(Joshua Paladino, Headline USA) While transgenderism is being pushed by the Left as a panacea to excuse all manner of social and sexual deviancies, one thing it cannot do is help convicted murderers escape their fate in Ohio, according to a recent ruling from the state Supreme Court.
Victoria Drain, formerly Joel Drain, appealed to the court to annul a death sentence because Drain’s lawyers failed to account for gender dypshoria, the Daily Wire reported.
But the high court ruled 7–0 to uphold Drain’s conviction and 6–1 to keep the death penalty.
“The Court has carefully considered the nature and circumstances of the offense to determine if there is any mitigating value,” the majority wrote in the opinion.
“There is not,” it continued, adding that “the crime itself was violent, intensely personal and carried out in a brutal fashion.”
In addition to gender dysphoria, Drain reportedly suffers from a litany of other mental illnesses, including borderline personality disorder, antisocial personality disorder, schizophrenia and post-traumatic stress disorder.
Drain was found guilty of murder and sentenced to death in 2019 after trying to enlist a fellow inmate, Christopher Richardson, in a conspiracy to kill another inmate whom Drain believed to be a convicted child rapist.
When Richardson refused to conspire with Drain in the murder, Drain turned against him.
Drain hit, stabbed, and then strangled Richardson, fearing that he would alert prison authorities and reveal the plot.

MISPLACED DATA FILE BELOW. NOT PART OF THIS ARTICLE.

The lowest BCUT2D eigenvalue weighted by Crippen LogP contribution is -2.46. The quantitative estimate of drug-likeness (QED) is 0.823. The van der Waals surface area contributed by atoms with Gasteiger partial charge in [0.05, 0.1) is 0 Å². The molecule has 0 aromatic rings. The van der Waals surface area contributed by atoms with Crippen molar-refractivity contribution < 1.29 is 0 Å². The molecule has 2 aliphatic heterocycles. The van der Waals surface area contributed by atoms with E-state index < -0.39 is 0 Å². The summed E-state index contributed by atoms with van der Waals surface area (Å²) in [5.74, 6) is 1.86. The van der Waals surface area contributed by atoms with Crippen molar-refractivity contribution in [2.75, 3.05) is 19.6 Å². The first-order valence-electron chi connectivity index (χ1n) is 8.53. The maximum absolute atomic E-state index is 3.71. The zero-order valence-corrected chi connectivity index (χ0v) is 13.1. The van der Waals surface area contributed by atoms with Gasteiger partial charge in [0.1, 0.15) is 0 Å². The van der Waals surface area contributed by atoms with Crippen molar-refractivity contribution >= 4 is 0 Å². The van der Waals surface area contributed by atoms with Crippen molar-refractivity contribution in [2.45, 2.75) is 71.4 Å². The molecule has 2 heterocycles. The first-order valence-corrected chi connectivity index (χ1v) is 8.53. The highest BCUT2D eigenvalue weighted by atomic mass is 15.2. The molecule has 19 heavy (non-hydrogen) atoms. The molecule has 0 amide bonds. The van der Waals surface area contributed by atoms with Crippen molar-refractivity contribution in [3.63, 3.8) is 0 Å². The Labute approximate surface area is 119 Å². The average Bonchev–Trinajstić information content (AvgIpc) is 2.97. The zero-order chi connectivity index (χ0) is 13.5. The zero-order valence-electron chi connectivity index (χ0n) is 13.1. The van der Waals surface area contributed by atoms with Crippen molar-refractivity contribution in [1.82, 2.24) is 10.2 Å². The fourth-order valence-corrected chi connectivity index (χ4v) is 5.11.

Apparently, Drain did not realize that the authorities would find Richardson’s body.
Before the murder, Drain was serving a 38-year sentence at Warren Correctional Institution for stabbing and strangling a man in Hancock County, Ohio in 2016.
Drain’s attorneys appealed the conviction and sentence on the grounds that their client had suffered trauma as a child, had harmed himself while growing up, and had been transferred to a psychiatric ward after trying to castrate himself.
The court decided that the “the aggravating circumstances outweigh” Drain’s personal struggles “beyond a reasonable doubt,” and that the death penalty ensures an “appropriate and proportionate” punishment.
Democrat Justice Jennifer Brunner dissented from the majority, arguing that the court should reconsider Drain’s mental illness and past trauma before affirming the death sentence.
Prosecutors said Drain told lawyers not to use gender dysphoria and past trauma in [his] defense, CBS News reported.
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